Cromulent Press, March 2018
ISBN
Trade Paperback

From the author—

On day one, Charlie Damuzi and her mute twin brother Tirigan are blissfully unaware of the dangerous world they live in. They may be aliens living on Earth after the extinction of humans, but to Charlie, life is pretty mundane.

On day two, the Damuzi family is ripped apart by a family secret that forces the twins to flee the only home they’ve ever known.

Determined to find a way to reunite their family, Charlie and Tirigan travel to uncharted territory in search of their salvation.

But that’s just Charlie’s side of the story.

In the future, forty days from when we first meet the Damuzi twins, Tirigan is on the move. His destination is unknown, as are the people he’s surrounded himself with, but his mission is still the same. Keep his sister safe and reunite their family.

However, as Tirigan attempts to navigate the complex bonds he’s formed with his companions, he’s forced to confront the one thing in life he has yet to fully understand.

Himself.

Family. Deception. Power. Destruction.

It all begins on day one.

There are elements in this story that set it apart from many other science fiction tales, not least of which is the premise that Earth is now populated by aliens, long after humans as we know them have gone extinct. That alone gives the reader the promise that the two principals, Charlie and Tirigan, are going to be very different beings than what we’re accustomed to and so they are but…they’re also quite familiar. This brother and sister are really appealing and it’s very easy to forget that they are, indeed, aliens.

These fraternal twins have the bond that we see between twins now but they take it further. Tirigan is essentially mute but that doesn’t hurt his connection to Charlie because they can communicate telepathically. The two live a comfortable existence until everything is suddenly turned topsyturvy and they are forced to leave it all behind.

Another compelling facet of this book is the author’s use of flash forwards, told by Tirigan. That can often be confusing and disruptive but Ms. Gantz handles it well and the future episodes allowed me to feel an even stronger rapport with Tirigan. In fact, they helped to round out the worldbuilding that is so critical to any science fiction story.

On the whole, I thoroughly enjoyed Passage and, while much of the book is taken up by the setup and worldbuilding, I was still engaged by Charlie’s and Tirigan’s adventures and I’m anticipating even better things to come next year in the second book, Kindred.

Reviewed by Lelia Taylor, September 2018.

About the Author

Indie Gantz grew up in Northern Virginia and received her Psychology degree at George Mason University. Despite her passion and curiosity for the human mind, Indie left her chosen field of study to finally give voice to the many imagined minds she has created.

Indie lives with her family in North Carolina. She spends her days drinking tea and clacking keys.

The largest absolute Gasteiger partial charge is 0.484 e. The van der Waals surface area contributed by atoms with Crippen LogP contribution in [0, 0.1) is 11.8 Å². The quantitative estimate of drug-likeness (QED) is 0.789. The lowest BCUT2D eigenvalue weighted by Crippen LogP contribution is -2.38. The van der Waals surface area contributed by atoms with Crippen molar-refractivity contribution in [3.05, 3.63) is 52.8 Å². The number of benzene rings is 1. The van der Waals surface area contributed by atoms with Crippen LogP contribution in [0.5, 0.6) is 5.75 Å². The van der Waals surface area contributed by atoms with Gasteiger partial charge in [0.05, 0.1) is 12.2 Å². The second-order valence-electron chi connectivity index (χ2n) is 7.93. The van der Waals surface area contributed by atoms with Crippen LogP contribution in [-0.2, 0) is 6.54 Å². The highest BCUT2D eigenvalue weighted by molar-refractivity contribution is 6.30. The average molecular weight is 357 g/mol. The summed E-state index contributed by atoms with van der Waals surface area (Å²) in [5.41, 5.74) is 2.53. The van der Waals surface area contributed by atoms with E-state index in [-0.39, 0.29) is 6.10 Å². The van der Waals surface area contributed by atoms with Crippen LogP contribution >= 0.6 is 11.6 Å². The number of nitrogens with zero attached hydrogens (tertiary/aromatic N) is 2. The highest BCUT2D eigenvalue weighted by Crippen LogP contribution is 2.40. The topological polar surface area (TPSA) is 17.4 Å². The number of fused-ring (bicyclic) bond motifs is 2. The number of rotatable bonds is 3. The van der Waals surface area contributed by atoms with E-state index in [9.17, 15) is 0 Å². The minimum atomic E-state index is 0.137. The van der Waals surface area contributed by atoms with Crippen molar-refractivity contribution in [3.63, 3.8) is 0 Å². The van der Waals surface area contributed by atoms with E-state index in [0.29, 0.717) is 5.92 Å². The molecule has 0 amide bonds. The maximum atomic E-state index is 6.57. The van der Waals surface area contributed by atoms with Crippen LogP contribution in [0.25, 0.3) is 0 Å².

Author Links:

Website // Goodreads // Twitter // Facebook

************

Follow the tour here.

************

Book Review: The Italian Party by Christina Lynch

The Italian Party
Christina Lynch
St. Martin’s Press, March 2018
ISBN 978-1-250-14783-7
Hardcover

From the publisher—

Newly married, Scottie and Michael are seduced by Tuscany’s famous beauty. But the secrets they are keeping from each other force them beneath the splendid surface to a more complex view of ltaly, America and each other.

When Scottie’s Italian teacher―a teenager with secrets of his own―disappears, her search for him leads her to discover other, darker truths about herself, her husband and her country. Michael’s dedication to saving the world from communism crumbles as he begins to see that he is a pawn in a much different game. Driven apart by lies, Michael and Scottie must find their way through a maze of history, memory, hate and love to a new kind of complicated truth.

Scottie and Michael are children of their times, as they say, and those of us who remember the 1950’s will certainly recognize them. They scream “American” with their enormous, flashy Ford Fairlane, their marriage is something of a convenience and they barely know each other, and they’re much, much wealthier than the Italians they want to live among. Michael is undoubtedly the head of the household and Scottie is the demure wife who follows her husband’s lead; in fact, Michael appreciates that she knows how to be a good, supportive wife. After all, her education at Vassar led to her Mrs. degree and she upholds it beautifully.

Unlike the “Leave It to Beaver” scenario, these two are not exactly the salt of the earth but, perhaps more importantly, neither one has a clue who the other one is and major secrets begin to come out as soon as they get to their destination, Siena. On top of everything in their personal lives, Communism is nipping at their heels.